Sunday, April 8, 2012

A Tale of Three Auctions

Ru Guanyao Brush Washer

It was a busy week for auctions in Hong Kong and involving Asian buyers. The takeaway? Appetite for rare and exotic items is alive and well, despite some uneven results and the uncertain global economic environment.

Auction #1: Sotheby's 5-day Spring Auction in Hong Kong concluded on April 4. The results were generally positive, but a bit more tempered than feverish auctions of the recent past. A total of US$320 million was spent over 2,784 lots - impressive figures but slightly lower than last autumn, when 3,000 lots worth $410 million were sold. The highlight of the auction was a modest-looking bowl (pictured above), which sold for almost $26.7 million - three times the estimate. This flower shaped ceramic is over 900 years old, and one of only five privately-held Song-dynasty brush washing bowls in existence made in the Ru Guanyao (government ceramic kilns) facility. Another highlight was the wine collection, which sold 100% of its lots at a 11% premium over its $7.4 million estimate. This result underscores that the fine wine market among Asian buyers is recovering in 2012 (the Liv-ex 100 Index was up 2.5% through Feb), after a precipitous drop-off in 2011. Lastly, top-end contemporary art such as this Zhang Xiaogang "Bloodline" series piece (shown below), did well, selling for $6.7 million, 50% above its estimate. An Indonesian and Vietnamese artist also set records.

However, there was a lack of depth of interest for contemporary art below the top-end. The huge appetite for modern pieces present in recent years was absent, perhaps reflecting the cautionary stance of "new money" Asian wealth below the super-rich. Still, the overall collection sold close to its pre-event estimate.     Details Here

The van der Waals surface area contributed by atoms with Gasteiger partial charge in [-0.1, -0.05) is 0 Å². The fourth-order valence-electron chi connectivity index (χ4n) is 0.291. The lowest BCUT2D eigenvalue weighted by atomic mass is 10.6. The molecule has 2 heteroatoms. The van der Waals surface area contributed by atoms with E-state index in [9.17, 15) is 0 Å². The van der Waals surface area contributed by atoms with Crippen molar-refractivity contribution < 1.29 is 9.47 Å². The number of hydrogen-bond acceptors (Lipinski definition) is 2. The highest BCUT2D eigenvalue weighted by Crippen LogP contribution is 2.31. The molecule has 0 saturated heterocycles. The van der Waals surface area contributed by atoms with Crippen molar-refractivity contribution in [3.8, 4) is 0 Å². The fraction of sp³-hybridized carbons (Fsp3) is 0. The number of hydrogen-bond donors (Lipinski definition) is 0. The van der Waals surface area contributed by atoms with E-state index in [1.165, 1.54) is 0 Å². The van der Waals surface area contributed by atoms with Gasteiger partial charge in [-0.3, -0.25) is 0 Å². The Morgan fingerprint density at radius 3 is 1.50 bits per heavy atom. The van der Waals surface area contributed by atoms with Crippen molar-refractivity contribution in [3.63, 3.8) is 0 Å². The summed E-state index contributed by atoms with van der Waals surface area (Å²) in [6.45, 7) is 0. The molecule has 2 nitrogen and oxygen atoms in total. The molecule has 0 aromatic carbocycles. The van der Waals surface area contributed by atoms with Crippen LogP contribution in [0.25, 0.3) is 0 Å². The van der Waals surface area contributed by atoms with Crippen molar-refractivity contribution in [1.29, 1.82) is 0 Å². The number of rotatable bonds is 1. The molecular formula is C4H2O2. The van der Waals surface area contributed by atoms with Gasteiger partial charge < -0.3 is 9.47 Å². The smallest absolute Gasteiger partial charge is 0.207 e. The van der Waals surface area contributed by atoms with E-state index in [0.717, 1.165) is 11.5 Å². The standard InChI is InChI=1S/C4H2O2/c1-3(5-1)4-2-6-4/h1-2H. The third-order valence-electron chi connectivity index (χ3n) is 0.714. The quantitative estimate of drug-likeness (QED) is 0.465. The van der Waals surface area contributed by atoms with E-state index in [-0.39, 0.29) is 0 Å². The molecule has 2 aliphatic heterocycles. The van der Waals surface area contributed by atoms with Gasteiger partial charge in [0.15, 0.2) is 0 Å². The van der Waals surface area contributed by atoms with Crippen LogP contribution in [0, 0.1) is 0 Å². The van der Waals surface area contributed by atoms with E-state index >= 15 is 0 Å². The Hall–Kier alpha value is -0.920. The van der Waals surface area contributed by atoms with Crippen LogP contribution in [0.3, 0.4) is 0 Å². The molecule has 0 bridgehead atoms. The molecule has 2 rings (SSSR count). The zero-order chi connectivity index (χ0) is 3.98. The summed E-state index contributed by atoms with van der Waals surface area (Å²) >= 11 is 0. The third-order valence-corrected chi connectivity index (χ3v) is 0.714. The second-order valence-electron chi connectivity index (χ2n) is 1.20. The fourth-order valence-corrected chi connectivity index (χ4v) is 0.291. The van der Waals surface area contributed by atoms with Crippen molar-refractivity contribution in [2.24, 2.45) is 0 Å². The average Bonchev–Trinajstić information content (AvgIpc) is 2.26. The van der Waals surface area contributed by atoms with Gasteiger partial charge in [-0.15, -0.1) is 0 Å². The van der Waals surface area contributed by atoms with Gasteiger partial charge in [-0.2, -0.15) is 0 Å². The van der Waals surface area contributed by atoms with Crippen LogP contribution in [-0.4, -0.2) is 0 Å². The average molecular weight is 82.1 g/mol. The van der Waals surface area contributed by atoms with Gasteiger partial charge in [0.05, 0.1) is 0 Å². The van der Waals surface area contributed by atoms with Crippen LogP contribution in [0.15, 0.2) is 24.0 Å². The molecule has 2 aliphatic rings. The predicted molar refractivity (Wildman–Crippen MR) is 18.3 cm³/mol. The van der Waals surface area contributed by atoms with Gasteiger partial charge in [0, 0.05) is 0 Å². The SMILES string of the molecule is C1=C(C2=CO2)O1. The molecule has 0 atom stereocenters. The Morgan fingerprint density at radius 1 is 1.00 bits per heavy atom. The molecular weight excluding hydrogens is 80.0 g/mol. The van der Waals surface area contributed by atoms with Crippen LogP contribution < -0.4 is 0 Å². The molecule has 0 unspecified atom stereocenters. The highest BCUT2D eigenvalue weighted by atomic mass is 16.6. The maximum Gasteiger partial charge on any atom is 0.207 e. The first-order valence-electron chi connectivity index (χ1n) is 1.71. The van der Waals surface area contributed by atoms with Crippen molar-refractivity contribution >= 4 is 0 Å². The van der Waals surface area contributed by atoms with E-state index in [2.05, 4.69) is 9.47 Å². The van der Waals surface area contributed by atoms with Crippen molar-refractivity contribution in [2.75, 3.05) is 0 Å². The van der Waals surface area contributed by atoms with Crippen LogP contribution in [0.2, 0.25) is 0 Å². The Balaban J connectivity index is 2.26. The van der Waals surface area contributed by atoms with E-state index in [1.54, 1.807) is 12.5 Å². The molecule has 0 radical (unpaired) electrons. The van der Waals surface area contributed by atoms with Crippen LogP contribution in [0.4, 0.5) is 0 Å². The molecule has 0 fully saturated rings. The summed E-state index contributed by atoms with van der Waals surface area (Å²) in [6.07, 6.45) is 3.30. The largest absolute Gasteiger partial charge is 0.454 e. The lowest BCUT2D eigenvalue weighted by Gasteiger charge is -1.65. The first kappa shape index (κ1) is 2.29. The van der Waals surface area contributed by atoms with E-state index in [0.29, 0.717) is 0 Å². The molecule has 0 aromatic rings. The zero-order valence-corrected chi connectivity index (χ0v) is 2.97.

Auction #2: Seoul Auction held its Spring Auction of Asian contemporary art in Hong Kong on Tuesday. Similar to the Sotheby's event, results were mixed, even though the auctioneers claimed satisfaction with the results. 41 out of the 64 lots sourced from around the region sold, for a total of $4.1 million. A piece by Whanki Kim - Korea's most revered modern artist - was auctioned at a pre-event estimate of c. $1.3 million.

Auction #3: On the other side of the world, an auction of a very different sort took place, for America's smallest town - Buford, Wyoming with a population of 1, set on 10+ acres with a convenience store, gas station and mobile home. In the internet auction, this lot also went to an Asian buyer, who bid $900,000. The anonymous Vietnamese buyer was quoted as saying that he was fulfilling a dream by owning a piece of America. He beat out other bids from 46 countries.

Perhaps he will need some interesting Asian art pieces and a wine cellar to keep himself company once he moves in.